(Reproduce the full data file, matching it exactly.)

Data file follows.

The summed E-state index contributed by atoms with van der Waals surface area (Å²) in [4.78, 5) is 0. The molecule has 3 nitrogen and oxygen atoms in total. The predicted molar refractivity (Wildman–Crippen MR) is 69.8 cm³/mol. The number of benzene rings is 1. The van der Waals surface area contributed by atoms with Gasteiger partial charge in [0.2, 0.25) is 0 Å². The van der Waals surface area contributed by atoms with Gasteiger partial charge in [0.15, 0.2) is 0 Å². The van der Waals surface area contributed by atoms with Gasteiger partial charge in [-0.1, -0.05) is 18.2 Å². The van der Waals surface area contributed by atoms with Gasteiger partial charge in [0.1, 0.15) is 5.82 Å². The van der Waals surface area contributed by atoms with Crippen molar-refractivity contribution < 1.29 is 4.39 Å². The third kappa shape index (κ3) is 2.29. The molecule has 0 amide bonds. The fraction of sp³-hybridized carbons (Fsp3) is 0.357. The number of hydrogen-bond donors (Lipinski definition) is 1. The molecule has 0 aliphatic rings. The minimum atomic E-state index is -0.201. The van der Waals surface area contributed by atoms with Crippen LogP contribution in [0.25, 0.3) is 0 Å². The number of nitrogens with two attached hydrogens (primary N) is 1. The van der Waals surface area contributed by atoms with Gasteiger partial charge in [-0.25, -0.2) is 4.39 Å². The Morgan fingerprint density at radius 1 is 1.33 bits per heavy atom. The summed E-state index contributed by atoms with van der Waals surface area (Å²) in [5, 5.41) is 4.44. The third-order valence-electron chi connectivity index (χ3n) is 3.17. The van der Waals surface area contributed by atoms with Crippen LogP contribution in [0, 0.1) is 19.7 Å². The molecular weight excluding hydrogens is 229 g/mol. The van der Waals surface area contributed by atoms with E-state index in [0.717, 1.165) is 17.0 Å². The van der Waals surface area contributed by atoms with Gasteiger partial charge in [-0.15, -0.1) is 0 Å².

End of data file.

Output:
The summed E-state index contributed by atoms with van der Waals surface area (Å²) in [4.78, 5) is 0. The molecule has 3 nitrogen and oxygen atoms in total. The predicted molar refractivity (Wildman–Crippen MR) is 69.8 cm³/mol. The number of benzene rings is 1. The van der Waals surface area contributed by atoms with Gasteiger partial charge in [0.2, 0.25) is 0 Å². The van der Waals surface area contributed by atoms with Gasteiger partial charge in [0.15, 0.2) is 0 Å². The van der Waals surface area contributed by atoms with Gasteiger partial charge in [-0.1, -0.05) is 18.2 Å². The van der Waals surface area contributed by atoms with Gasteiger partial charge in [0.1, 0.15) is 5.82 Å². The van der Waals surface area contributed by atoms with Crippen molar-refractivity contribution < 1.29 is 4.39 Å². The third kappa shape index (κ3) is 2.29. The molecule has 0 amide bonds. The fraction of sp³-hybridized carbons (Fsp3) is 0.357. The number of hydrogen-bond donors (Lipinski definition) is 1. The molecule has 0 aliphatic rings. The minimum atomic E-state index is -0.201. The van der Waals surface area contributed by atoms with Crippen LogP contribution in [0.25, 0.3) is 0 Å². The number of nitrogens with two attached hydrogens (primary N) is 1. The van der Waals surface area contributed by atoms with Gasteiger partial charge in [-0.25, -0.2) is 4.39 Å². The Morgan fingerprint density at radius 1 is 1.33 bits per heavy atom. The summed E-state index contributed by atoms with van der Waals surface area (Å²) in [5, 5.41) is 4.44. The third-order valence-electron chi connectivity index (χ3n) is 3.17. The van der Waals surface area contributed by atoms with Crippen LogP contribution in [0, 0.1) is 19.7 Å². The molecular weight excluding hydrogens is 229 g/mol. The van der Waals surface area contributed by atoms with E-state index in [0.717, 1.165) is 17.0 Å². The van der Waals surface area contributed by atoms with Gasteiger partial charge in [-0.15, -0.1) is 0 Å².